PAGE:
Tuesday, September 05, 2006

How To Find The History Of Your Family Name

By S. Marie Webster

All your life you have been identified and classified by your last name. It may interest you to know however, that the name you were given at birth may not have been the name that you ancestors carried.

Family names, or surnames did not come into use until around the Middle Ages. Their origins can be divided into four main categories.

Patronymic surnames were derived from the father's name. This practice was widely used, especially in the Scandinavian countries. Occasionally the mother's name was also used making it a matronymic surname. Adding either a prefix or suffix denoting 'son of' or 'daughter of' to the father or mother's name formed these names. An example would be Peterson for the son of Peter.

Geographic or local names were also used and were derived from an individual's place of residence or the town or country from which he originally came. Some of the earliest surnames in France came from local names and were introduced into England by Norman nobility, who used names based on their ancestral estates. Certain surnames can be traced back to the town or city of their origin, while others have been lost. The name Brooks meant the individual lived near a brook, but does not identify its location. Compass directions were also commonly used for surnames in the Middle Ages forming names such as Eastman and Westwood.

The third category of surnames derived from a physical characteristic or nickname of the original bearer, and makes up about 10 percent of all family names. A tall, thin man might take the last name Long. A man with dark hair might be named Black.

The fourth category developed from the occupation or craft that the first bearer pursued. Miller came from someone who ground flour for a living. Taylor derived from someone who made or repaired garments. The country of origin was also important in this category. For example in German, Miller is Muller.

Unfortunately it is very common for different branches of the same family tree to carry different surnames with a variety of spellings. When you are researching the origin of your family name it is important to work backwards through the generations to determine the original family name.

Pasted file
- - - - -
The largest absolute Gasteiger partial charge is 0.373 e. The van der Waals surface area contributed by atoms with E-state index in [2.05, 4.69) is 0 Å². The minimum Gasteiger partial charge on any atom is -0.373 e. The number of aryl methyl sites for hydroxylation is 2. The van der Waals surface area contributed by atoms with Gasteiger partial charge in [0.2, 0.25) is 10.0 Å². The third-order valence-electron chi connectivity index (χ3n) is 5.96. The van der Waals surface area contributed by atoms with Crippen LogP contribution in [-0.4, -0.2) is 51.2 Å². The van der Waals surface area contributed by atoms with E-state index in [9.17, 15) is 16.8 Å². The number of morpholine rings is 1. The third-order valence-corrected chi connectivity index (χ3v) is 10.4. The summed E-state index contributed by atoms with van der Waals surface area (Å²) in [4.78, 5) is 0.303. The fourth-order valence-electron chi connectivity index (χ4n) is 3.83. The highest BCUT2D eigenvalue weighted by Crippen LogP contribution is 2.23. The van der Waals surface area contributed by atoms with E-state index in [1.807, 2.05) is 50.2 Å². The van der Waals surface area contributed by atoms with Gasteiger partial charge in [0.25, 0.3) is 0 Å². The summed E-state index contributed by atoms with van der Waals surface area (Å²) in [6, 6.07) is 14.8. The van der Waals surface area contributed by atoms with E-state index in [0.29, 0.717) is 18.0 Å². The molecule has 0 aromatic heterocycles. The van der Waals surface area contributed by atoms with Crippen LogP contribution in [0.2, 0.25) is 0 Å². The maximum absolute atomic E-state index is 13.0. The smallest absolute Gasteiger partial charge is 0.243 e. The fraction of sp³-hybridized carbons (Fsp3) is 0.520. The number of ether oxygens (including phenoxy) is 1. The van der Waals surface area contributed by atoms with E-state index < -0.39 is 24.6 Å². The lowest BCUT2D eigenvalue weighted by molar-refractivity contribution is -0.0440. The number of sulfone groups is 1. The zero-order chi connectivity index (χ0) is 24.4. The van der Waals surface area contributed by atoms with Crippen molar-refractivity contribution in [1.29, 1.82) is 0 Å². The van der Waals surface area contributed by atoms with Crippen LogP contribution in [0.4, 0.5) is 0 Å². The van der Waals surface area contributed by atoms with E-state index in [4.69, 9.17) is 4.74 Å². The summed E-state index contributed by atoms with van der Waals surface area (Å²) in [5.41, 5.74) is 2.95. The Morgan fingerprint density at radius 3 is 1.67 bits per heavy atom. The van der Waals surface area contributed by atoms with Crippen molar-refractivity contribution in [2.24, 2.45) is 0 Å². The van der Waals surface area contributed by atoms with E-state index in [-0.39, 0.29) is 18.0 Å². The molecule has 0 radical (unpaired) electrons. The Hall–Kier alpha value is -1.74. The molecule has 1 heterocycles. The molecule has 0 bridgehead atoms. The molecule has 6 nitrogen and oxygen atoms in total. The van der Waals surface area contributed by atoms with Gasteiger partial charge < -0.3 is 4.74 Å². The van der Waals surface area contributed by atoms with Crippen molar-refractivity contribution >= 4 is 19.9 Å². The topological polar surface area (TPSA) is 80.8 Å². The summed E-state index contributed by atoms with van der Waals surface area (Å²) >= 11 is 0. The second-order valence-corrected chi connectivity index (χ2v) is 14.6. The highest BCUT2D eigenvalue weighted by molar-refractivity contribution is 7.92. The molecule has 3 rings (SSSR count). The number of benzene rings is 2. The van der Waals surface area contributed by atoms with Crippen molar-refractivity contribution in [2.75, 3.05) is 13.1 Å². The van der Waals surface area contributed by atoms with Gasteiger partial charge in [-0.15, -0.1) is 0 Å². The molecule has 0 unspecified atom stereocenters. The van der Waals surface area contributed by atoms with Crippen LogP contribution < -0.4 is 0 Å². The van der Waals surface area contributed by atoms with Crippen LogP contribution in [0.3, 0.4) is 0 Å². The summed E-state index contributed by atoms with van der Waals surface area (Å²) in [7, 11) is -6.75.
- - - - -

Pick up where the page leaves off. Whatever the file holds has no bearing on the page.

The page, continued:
Also remember that spellings and pronunciations have changed many times over the years. A clerk may have misspelled the name at one time, or a new immigrant may have purposely altered the spelling to fit into his new country more easily. Many German-Americans changed their names after World War I, along with many Jews who also feared discrimination.

Once you have determined the original spelling of your family name there are many online databases and books available that will provide further information on the meaning and origin. While many online databases charge a fee for this information, it is possible to find reliable sites that do not. One such site is surnames.behindthename.com. Another good site for this, as well as other genealogy subjects is Cyndi's List at cyndislist.com. Cyndi also offers a printed manual that is available on Amazon.com, search under Cyndi's List for the most current edition.

Discovering the origins or etymology of your last name, also known of as your surname or family name, may be just the beginning of an exciting new hobby. Genealogy is the process of tracing family pedigrees. It involves collecting the names of relatives, living and deceased, and documenting their relationship to form what is called a 'family tree'.

The advent of the Internet has made this process much easier than it used to be. Many census records and old newspapers are available online. This cuts down on travel costs when you are doing your research. Many county historical societies also have a web presence, some even offer to search records for a fee or donation, while others are free. Public libraries are also a valuable source of information.

Another goldmine of information is the personal homepages of others who are searching for their own relatives. Many vehement amateur genealogists diligently post ever scrap of information they come across relating to their finds. This allows others to contact them and the branches of the 'family tree' to grow. You may find relatives you never knew existed, but be careful, your tree may have a few nuts too!:0

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